Walking seems like a pretty basic human movement. After all, it’s one of the first major motor skills we learn, and we all know walking more — getting in those 10,000 steps per day — is important for optimal health. But even with a basic movement pattern like walking, there are ways to improve, to make each walk more efficient, and ultimately, healthier for you.
Here, we’re looking at what you should know about your stride — meaning each footfall on the ground — and how it can make you smoother on your walk while boosting your fitness and health.
Researchers have found that with every footstep, the impact of your foot on the ground sends pressure waves up through your arteries, increasing the supply of blood to your brain — and that’s a great thing. But you don’t need to stomp on the ground to have these positive brain benefits.
In fact, experts agree the most important part of finding your best stride is focusing on staying smooth and quiet. Not bouncing, not stomping. Repeat the mantra of “smooth, quiet” in your head on repeat as you walk, especially if you’re someone who’s been told you have a loud footfall. Walking like this is more efficient, and it decreases your risk of injury. It also helps to make you quicker on your feet at a walking pace.
On the note of quick walking, you may find a smoother stride comes when you speed up — but not too fast. A good goal to aim for in a brisk walk is 100 strides per minute. (You may need to slowly work up to this, if you’re new to walking or recovering from an injury.)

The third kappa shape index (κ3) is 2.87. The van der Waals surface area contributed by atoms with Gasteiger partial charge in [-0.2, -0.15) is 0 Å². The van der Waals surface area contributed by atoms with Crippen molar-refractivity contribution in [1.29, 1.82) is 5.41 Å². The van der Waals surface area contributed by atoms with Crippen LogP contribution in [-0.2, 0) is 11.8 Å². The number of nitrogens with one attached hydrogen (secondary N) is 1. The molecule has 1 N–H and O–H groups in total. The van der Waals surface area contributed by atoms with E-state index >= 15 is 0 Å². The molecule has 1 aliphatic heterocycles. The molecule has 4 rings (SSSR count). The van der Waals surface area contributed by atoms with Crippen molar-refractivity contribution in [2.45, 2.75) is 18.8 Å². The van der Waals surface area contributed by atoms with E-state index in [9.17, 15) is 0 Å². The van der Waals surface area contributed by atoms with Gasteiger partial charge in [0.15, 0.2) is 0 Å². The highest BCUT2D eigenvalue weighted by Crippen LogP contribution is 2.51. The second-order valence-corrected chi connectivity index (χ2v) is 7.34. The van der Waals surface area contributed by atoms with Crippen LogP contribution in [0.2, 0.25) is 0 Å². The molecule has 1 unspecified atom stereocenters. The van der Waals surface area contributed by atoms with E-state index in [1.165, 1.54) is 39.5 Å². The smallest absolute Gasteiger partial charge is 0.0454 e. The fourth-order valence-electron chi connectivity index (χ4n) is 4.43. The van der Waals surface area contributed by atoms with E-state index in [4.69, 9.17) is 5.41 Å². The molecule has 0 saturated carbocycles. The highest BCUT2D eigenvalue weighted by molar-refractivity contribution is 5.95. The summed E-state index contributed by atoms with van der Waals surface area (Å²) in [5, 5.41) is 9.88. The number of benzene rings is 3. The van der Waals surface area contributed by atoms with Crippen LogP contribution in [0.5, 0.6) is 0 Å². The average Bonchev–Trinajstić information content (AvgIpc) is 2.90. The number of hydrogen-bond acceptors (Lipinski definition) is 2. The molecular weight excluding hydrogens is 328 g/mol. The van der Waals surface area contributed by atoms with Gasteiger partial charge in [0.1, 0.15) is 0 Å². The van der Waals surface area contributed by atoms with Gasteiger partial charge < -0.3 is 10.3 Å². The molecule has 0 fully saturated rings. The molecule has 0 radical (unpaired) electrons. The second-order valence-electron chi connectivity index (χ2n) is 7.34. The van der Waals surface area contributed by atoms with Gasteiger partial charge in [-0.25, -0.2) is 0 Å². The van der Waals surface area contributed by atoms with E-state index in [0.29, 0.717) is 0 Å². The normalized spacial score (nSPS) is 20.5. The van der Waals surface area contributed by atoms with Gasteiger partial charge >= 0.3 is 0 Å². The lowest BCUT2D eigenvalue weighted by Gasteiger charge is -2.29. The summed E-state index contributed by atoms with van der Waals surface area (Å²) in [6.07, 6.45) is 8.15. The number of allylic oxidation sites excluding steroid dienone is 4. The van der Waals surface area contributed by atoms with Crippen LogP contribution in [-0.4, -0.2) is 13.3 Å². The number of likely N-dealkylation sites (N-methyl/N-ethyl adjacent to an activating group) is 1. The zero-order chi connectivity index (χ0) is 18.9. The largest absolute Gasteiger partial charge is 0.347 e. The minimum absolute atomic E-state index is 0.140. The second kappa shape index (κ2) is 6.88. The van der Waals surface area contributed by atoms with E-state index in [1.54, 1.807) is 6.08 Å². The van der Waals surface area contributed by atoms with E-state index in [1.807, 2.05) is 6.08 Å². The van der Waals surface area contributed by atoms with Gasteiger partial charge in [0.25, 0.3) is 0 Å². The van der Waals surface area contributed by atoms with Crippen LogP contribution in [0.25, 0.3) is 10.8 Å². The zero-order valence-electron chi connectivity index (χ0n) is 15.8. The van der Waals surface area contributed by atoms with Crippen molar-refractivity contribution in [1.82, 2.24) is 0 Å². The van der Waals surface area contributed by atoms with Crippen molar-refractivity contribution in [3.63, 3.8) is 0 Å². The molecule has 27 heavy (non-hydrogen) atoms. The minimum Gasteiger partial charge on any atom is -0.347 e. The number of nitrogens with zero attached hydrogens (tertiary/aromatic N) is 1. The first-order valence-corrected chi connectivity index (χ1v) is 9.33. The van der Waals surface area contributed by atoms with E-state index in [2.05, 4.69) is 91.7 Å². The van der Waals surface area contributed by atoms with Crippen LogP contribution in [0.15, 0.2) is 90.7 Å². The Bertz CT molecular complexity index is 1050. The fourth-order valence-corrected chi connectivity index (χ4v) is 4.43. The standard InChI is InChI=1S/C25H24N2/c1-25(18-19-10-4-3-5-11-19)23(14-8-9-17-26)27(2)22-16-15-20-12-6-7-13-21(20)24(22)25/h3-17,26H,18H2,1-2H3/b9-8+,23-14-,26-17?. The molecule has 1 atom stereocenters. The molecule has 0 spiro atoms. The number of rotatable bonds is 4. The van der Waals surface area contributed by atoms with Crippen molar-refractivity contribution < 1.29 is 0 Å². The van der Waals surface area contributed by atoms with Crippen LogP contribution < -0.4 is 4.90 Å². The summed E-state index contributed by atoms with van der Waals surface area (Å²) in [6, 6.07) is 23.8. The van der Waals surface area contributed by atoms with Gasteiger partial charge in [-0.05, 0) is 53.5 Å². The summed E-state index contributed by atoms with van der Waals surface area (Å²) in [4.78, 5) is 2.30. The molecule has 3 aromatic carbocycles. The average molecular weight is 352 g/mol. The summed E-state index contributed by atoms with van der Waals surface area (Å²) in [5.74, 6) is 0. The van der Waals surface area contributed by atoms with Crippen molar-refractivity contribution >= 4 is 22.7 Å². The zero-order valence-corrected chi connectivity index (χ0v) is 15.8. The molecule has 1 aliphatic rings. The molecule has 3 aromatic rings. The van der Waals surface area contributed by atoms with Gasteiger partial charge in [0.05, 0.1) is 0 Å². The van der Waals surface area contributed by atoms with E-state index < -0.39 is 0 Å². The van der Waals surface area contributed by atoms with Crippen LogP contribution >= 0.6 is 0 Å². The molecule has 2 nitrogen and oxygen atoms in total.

Even at a moderately brisk pace, researchers found that walking more briskly actually decreases your ‘all-cause’ mortality risk by 20% compared to a slow shuffle. Walking at a brisk pace is surprisingly more beneficial than a more intense run when it came to a person’s risk for high cholesterol and high blood pressure, according to a 2013 study of more than 45,000 walkers and runners.
Other than bears and great apes, humans are the only animal who uses a heel-to-toe foot strike when walking. It turns out it’s much more efficient than trying to walk on your toes or on the balls of your feet: 83% more efficient. But if you’re wearing heels for most of the day, you’re less likely to feel the “heel-toe” way of stepping, but walking around the house barefoot (or in socks) rather than heavily padded slippers can help your foot muscles wake back up.
Biomechanist and movement expert Katy Bowman wants people to adjust their stride depending on who they’re walking with or where they’re walking. As we get older or become more sedentary, we lose the ability to take longer strides and end up in a more “shuffling,” small-step gait. But your goal is to be able to vary your steps: To be able to keep up with your tall friend on a walk by elongating your stride slightly while picking up the pace, or to move from side to side easily as you navigate walking your large (and constantly sniffing) dog.
Bowman is a fan of full-body mobility work to improve your ability to vary your stride, and she delves into the small movements and mobility exercises and tests that can improve your run in her course, Walking Well. “As you mobilize more parts of your body, it will be easier to reach and adjust for different strides, improving your ability to walk over all sorts of uneven terrain,” she says.
Remember, your stride isn’t just about your legs and feet, your torso, arms and head all play a role in how well you walk. Take a few minutes to stretch before you walk, doing simple dynamic moves like lunges in all directions (to each side, forward and backward) and on your walk, consider varying your terrain to practice different strides. Find some ups and downs, and even simply step on and off curbs or walk on the grass on a median instead of sticking to the sidewalk.
Check out “Workout Routines” in the MyFitnessPal app to discover and log workouts or build your own with exercises that fit your goals.